how did your personal experiences motivate you to start women for women international (wfwi)?
growing up in a war-torn country under the totalitarian regime of saddam hussein, i was able to see firsthand how fear, violence and repression specifically affect women. during those years the consequences of speaking up made it impossible to act but once i got to america and i was watching another injustice–the violence against women during the war in bosnia–i felt not only that i could do something, but that i had to do something. also, my mother, a remarkably strong, independent and capable woman, raised me to believe that i,too, was strong and capable and knowing this gave me the confidence and the guts to launch wfwi.
what were some of your goals for the program when you first started the organization and how have they evolved since the beginning?
when we first launched wfwi there were only two components to the program: financial sponsorship that went directly to the women enrolled and letters the sponsors were asked to write to the women. at the time, the women who were enrolled in the program were receiving indefinite financial support. then, a woman in the bosnia program pointed out that it would be more fair and beneficial if we could help, say, three women for one year as opposed to one woman for three years. that was a turning point for us and now sponsorships are one year.
we’ve also added educational and vocational components to the program that didn’t exist when we first began. our office in bosnia was next door to the office of a psychologist who was meeting with many of the women applying to our program. we noticed that when the women left the psychologists office, they were talkative and often even happy but when they came to see us they would cry and make themselves appear to be helpless and desperate. we realized they felt that they could only get aid if they fully embraced the role of victim. that’s when we knew we had to make our program about more than just financial assistance.
we knew we needed to empower women and educate them about their rights in terms of politics, voting, social issues, access to healthcare and about their economic value within their families. we wanted to help them see they had the ability and strength to support themselves financially. once they understood these things they then wanted to learn the skills that would allow them to work, build businesses and become self-sufficient. this is how the vocational component came about. there’s such a big difference between where we started with just offering financial assistance to where we are.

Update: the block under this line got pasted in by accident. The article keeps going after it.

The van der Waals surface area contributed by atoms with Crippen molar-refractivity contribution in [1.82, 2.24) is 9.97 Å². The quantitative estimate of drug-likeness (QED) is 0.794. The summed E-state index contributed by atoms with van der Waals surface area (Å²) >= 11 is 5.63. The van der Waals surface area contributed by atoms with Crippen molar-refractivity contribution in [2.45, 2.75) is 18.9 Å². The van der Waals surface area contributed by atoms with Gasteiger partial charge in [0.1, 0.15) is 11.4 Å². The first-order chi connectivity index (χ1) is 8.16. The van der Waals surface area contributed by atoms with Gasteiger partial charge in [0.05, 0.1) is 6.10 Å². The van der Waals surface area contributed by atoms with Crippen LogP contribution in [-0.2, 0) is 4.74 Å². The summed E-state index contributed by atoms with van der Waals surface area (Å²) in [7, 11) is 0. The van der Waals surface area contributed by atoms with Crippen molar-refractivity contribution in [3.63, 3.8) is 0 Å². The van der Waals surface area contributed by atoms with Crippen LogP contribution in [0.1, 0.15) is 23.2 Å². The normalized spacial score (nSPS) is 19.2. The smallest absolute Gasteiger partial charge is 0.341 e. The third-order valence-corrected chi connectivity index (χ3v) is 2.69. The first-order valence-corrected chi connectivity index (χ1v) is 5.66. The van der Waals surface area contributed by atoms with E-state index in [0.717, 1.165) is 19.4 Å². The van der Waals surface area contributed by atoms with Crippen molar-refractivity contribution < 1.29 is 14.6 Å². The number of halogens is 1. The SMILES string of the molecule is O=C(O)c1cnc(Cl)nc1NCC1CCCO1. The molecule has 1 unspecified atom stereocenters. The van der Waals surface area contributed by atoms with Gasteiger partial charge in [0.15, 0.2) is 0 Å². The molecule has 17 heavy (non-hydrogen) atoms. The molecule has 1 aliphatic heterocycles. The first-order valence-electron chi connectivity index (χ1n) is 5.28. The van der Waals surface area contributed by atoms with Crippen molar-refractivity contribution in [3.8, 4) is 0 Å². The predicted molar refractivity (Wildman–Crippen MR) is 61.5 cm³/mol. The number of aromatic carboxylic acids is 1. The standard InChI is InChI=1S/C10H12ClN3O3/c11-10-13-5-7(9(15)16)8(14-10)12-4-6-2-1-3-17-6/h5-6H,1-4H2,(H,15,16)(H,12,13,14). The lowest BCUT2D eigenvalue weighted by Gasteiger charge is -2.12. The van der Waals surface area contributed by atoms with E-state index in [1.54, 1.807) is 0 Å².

can you explain the importance of the letters the sponsors write to the women?
the letters are extremely important. ninety-five percent of the women we work with have never in their lives received a letter. i know personally, from growing up in iraq, that just the idea of a letter from abroad is incredibly exciting. it’s huge deal for the women to know that there’s someone, somewhere, who cares about them. i just came from congo and it’s such a terrible world. you lose your faith in humanity when everything–your home, your loved ones, your possessions, your dignity–has been destroyed by war. getting these letters restores that faith. i’ve seen women carrying the letters around in sacks that contain their most important belongings. one woman in congo recently said to me, “i get hope from these letters. when i receive them it makes me feel like everything is going to be okay.”
how many women were part of the original program and how many do you serve today?
in september of 1993 we started the program with 33 women in bosnia. today we help 77,000 women in eight countries with a total of $93 million dollars in aid being granted. now with opportunities for the women like hand in hand that allow them to meet their own long-term needs.
check back tomorrow for the second part of our chat with zainab
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